I was so disappointed the first time I saw the credits roll in Metal Gear Solid V: Ground Zeroes. I’d heard it was short before I booted it up, but I don’t think I knew how short. Where were my oddly-timed codec conversations about how Jack met Rose? Why didn’t I have to climb a giant ladder while an acapella version of the theme faintly played in the background? Why didn’t a man that was clearly in disguise reveal his true identity by taking off his sunglasses?
Then I saw a load of side missions unlocked and I started over again. And then again. And again. And again.
Like a more po-faced Hitman, Ground Zeroes lets you figure out your approach, rather than directing you down a set path. At the beginning of the mission you know what you have to do, and where you have to do it, but how you get in there and complete your task is up to you. While avoiding gunfights is still optimal, this Snake is better equipped for battle, so it’s not the end of the world if things don’t go according to plan. He can sprint, dive, shoot behind cover: he’d become a regular ol’ Jack Bauer-type.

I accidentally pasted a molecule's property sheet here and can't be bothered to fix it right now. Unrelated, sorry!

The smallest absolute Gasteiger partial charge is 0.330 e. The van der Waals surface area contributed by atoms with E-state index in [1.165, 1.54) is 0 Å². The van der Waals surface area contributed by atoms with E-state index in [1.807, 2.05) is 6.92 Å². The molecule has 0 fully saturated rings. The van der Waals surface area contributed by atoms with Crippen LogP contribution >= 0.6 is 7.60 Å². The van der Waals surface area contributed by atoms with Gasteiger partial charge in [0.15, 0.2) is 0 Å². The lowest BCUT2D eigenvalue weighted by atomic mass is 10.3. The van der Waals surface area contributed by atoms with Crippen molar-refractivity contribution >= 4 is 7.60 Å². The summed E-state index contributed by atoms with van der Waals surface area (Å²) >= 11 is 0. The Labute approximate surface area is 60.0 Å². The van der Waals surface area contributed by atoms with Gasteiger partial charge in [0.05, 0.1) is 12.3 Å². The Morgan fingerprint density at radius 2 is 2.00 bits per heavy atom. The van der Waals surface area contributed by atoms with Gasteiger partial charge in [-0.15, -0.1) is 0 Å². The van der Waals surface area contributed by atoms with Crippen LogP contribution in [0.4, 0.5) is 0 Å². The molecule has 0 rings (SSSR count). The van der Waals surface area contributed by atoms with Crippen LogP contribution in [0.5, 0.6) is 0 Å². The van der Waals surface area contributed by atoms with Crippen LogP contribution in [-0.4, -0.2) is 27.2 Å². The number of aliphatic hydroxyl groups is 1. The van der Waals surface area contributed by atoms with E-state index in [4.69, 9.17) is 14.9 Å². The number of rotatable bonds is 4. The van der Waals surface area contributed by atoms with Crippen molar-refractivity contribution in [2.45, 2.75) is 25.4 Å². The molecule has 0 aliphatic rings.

Jack never had a magic radar to keep track of where enemies were looking, so it’s only right Snake doesn’t have one here. Instead, you have to mark enemies with your… eh… magic binoculars. It’s still a Metal Gear Solid game, alright! Anyway, as long as you do the work beforehand, this allows you to cast a wider net when tracking enemy movement, which is especially handy when manipulating the baddies’ behaviour by, for example, setting off an explosion and drawing guards away from their posts.
Fans were upset by the lack of silly cutscenes, and the runtime was debated ad nauseum, but Metal Gear Solid V: Ground Zeroes was the perfect precursor to The Phantom Pain, representing a new dawn for the series. It challenged our perception of what a Metal Gear game could be. And it would be the basis for every new entry in Hideo Koji-… oh… maybe not.